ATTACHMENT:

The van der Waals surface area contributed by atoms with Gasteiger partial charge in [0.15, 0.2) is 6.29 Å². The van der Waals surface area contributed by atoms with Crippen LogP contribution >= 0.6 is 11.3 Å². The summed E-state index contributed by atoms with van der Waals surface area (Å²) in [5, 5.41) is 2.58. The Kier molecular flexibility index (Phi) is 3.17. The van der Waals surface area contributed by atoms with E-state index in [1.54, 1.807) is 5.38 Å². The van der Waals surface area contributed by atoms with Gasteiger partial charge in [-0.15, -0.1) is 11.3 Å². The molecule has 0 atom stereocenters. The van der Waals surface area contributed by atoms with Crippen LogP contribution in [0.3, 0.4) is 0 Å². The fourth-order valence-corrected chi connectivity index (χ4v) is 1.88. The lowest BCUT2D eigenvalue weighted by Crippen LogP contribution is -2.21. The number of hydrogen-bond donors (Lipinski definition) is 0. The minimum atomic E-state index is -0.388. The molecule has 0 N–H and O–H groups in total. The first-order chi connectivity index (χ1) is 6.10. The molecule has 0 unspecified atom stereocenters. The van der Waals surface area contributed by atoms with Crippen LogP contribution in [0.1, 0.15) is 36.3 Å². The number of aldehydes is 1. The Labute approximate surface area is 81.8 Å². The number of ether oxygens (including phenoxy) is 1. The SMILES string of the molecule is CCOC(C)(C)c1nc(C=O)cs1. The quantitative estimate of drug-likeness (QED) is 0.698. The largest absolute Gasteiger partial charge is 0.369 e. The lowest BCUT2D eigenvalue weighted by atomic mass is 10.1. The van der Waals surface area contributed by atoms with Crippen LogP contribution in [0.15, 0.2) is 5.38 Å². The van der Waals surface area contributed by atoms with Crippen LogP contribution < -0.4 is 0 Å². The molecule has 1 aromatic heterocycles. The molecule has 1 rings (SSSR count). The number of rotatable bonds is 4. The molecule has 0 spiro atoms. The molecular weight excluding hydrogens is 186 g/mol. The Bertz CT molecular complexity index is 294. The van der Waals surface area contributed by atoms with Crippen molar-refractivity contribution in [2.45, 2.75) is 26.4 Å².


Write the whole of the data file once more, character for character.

The van der Waals surface area contributed by atoms with Gasteiger partial charge in [0.15, 0.2) is 6.29 Å². The van der Waals surface area contributed by atoms with Crippen LogP contribution >= 0.6 is 11.3 Å². The summed E-state index contributed by atoms with van der Waals surface area (Å²) in [5, 5.41) is 2.58. The Kier molecular flexibility index (Phi) is 3.17. The van der Waals surface area contributed by atoms with E-state index in [1.54, 1.807) is 5.38 Å². The van der Waals surface area contributed by atoms with Gasteiger partial charge in [-0.15, -0.1) is 11.3 Å². The molecule has 0 atom stereocenters. The van der Waals surface area contributed by atoms with Crippen LogP contribution in [0.3, 0.4) is 0 Å². The fourth-order valence-corrected chi connectivity index (χ4v) is 1.88. The lowest BCUT2D eigenvalue weighted by Crippen LogP contribution is -2.21. The number of hydrogen-bond donors (Lipinski definition) is 0. The minimum atomic E-state index is -0.388. The molecule has 0 N–H and O–H groups in total. The first-order chi connectivity index (χ1) is 6.10. The molecule has 0 unspecified atom stereocenters. The van der Waals surface area contributed by atoms with Crippen LogP contribution in [0.1, 0.15) is 36.3 Å². The number of aldehydes is 1. The Labute approximate surface area is 81.8 Å². The number of ether oxygens (including phenoxy) is 1. The SMILES string of the molecule is CCOC(C)(C)c1nc(C=O)cs1. The quantitative estimate of drug-likeness (QED) is 0.698. The largest absolute Gasteiger partial charge is 0.369 e. The lowest BCUT2D eigenvalue weighted by atomic mass is 10.1. The van der Waals surface area contributed by atoms with Crippen LogP contribution in [0.15, 0.2) is 5.38 Å². The van der Waals surface area contributed by atoms with Crippen LogP contribution < -0.4 is 0 Å². The molecule has 1 aromatic heterocycles. The molecule has 1 rings (SSSR count). The number of rotatable bonds is 4. The molecule has 0 spiro atoms. The molecular weight excluding hydrogens is 186 g/mol. The Bertz CT molecular complexity index is 294. The van der Waals surface area contributed by atoms with Crippen molar-refractivity contribution in [2.45, 2.75) is 26.4 Å².